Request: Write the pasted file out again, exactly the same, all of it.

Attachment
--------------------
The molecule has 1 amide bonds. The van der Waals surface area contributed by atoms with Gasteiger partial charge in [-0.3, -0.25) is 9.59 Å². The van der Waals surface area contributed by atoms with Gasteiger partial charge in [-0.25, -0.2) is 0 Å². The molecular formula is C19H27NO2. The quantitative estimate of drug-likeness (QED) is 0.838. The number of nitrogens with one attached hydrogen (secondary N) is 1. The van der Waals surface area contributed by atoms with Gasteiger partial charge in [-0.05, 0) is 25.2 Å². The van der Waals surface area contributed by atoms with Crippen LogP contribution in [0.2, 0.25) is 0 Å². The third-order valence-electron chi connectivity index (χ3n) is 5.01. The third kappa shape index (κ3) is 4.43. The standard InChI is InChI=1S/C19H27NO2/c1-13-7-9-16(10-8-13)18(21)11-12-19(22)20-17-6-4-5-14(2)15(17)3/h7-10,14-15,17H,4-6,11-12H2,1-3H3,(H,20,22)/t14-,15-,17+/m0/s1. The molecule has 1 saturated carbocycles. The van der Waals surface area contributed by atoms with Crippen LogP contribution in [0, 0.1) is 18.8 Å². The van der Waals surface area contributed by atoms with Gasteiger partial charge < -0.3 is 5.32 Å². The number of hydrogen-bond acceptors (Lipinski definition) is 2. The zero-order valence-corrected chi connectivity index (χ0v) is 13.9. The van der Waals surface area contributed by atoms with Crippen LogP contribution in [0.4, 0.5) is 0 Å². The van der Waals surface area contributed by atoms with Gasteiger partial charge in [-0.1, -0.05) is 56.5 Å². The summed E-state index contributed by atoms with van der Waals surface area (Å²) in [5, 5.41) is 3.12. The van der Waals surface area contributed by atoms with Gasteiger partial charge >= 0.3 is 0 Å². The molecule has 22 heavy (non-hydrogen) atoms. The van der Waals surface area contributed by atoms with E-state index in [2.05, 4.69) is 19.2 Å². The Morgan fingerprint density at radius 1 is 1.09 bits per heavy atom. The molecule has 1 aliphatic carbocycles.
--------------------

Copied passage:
The molecule has 1 amide bonds. The van der Waals surface area contributed by atoms with Gasteiger partial charge in [-0.3, -0.25) is 9.59 Å². The van der Waals surface area contributed by atoms with Gasteiger partial charge in [-0.25, -0.2) is 0 Å². The molecular formula is C19H27NO2. The quantitative estimate of drug-likeness (QED) is 0.838. The number of nitrogens with one attached hydrogen (secondary N) is 1. The van der Waals surface area contributed by atoms with Gasteiger partial charge in [-0.05, 0) is 25.2 Å². The van der Waals surface area contributed by atoms with Crippen LogP contribution in [0.2, 0.25) is 0 Å². The third-order valence-electron chi connectivity index (χ3n) is 5.01. The third kappa shape index (κ3) is 4.43. The standard InChI is InChI=1S/C19H27NO2/c1-13-7-9-16(10-8-13)18(21)11-12-19(22)20-17-6-4-5-14(2)15(17)3/h7-10,14-15,17H,4-6,11-12H2,1-3H3,(H,20,22)/t14-,15-,17+/m0/s1. The molecule has 1 saturated carbocycles. The van der Waals surface area contributed by atoms with Crippen LogP contribution in [0, 0.1) is 18.8 Å². The van der Waals surface area contributed by atoms with Gasteiger partial charge < -0.3 is 5.32 Å². The number of hydrogen-bond acceptors (Lipinski definition) is 2. The zero-order valence-corrected chi connectivity index (χ0v) is 13.9. The van der Waals surface area contributed by atoms with Crippen LogP contribution in [0.4, 0.5) is 0 Å². The van der Waals surface area contributed by atoms with Gasteiger partial charge in [-0.1, -0.05) is 56.5 Å². The summed E-state index contributed by atoms with van der Waals surface area (Å²) in [5, 5.41) is 3.12. The van der Waals surface area contributed by atoms with Gasteiger partial charge >= 0.3 is 0 Å². The molecule has 22 heavy (non-hydrogen) atoms. The van der Waals surface area contributed by atoms with E-state index in [2.05, 4.69) is 19.2 Å². The Morgan fingerprint density at radius 1 is 1.09 bits per heavy atom. The molecule has 1 aliphatic carbocycles.